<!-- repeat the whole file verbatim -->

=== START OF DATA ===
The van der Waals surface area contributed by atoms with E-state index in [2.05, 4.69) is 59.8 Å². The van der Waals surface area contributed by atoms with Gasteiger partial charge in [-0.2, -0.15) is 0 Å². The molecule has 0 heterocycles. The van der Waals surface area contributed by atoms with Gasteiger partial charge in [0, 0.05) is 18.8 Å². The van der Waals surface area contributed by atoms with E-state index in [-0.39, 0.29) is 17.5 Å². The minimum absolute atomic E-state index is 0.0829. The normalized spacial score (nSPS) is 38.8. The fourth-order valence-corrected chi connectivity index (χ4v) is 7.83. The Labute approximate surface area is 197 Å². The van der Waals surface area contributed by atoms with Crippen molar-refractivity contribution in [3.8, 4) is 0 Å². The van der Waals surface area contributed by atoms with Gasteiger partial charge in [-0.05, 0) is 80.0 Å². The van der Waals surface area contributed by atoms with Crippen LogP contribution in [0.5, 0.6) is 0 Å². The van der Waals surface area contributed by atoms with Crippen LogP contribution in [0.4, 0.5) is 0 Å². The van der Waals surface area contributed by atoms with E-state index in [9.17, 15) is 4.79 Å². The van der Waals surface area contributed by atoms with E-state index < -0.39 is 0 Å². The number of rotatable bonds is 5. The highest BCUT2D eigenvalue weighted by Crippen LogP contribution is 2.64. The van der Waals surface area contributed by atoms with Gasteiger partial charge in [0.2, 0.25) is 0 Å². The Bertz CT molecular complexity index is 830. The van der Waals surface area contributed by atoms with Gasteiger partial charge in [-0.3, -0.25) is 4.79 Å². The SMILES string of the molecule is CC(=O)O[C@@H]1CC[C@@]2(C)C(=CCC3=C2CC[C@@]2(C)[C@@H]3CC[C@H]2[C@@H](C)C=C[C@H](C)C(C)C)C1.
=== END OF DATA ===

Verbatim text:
The van der Waals surface area contributed by atoms with E-state index in [2.05, 4.69) is 59.8 Å². The van der Waals surface area contributed by atoms with Gasteiger partial charge in [-0.2, -0.15) is 0 Å². The molecule has 0 heterocycles. The van der Waals surface area contributed by atoms with Gasteiger partial charge in [0, 0.05) is 18.8 Å². The van der Waals surface area contributed by atoms with E-state index in [-0.39, 0.29) is 17.5 Å². The minimum absolute atomic E-state index is 0.0829. The normalized spacial score (nSPS) is 38.8. The fourth-order valence-corrected chi connectivity index (χ4v) is 7.83. The Labute approximate surface area is 197 Å². The van der Waals surface area contributed by atoms with Crippen molar-refractivity contribution in [3.8, 4) is 0 Å². The van der Waals surface area contributed by atoms with Gasteiger partial charge in [-0.05, 0) is 80.0 Å². The van der Waals surface area contributed by atoms with Crippen LogP contribution in [0.5, 0.6) is 0 Å². The van der Waals surface area contributed by atoms with Crippen LogP contribution in [0.4, 0.5) is 0 Å². The van der Waals surface area contributed by atoms with E-state index in [9.17, 15) is 4.79 Å². The van der Waals surface area contributed by atoms with E-state index < -0.39 is 0 Å². The number of rotatable bonds is 5. The highest BCUT2D eigenvalue weighted by Crippen LogP contribution is 2.64. The van der Waals surface area contributed by atoms with Gasteiger partial charge in [0.2, 0.25) is 0 Å². The Bertz CT molecular complexity index is 830. The van der Waals surface area contributed by atoms with Gasteiger partial charge in [-0.3, -0.25) is 4.79 Å². The SMILES string of the molecule is CC(=O)O[C@@H]1CC[C@@]2(C)C(=CCC3=C2CC[C@@]2(C)[C@@H]3CC[C@H]2[C@@H](C)C=C[C@H](C)C(C)C)C1.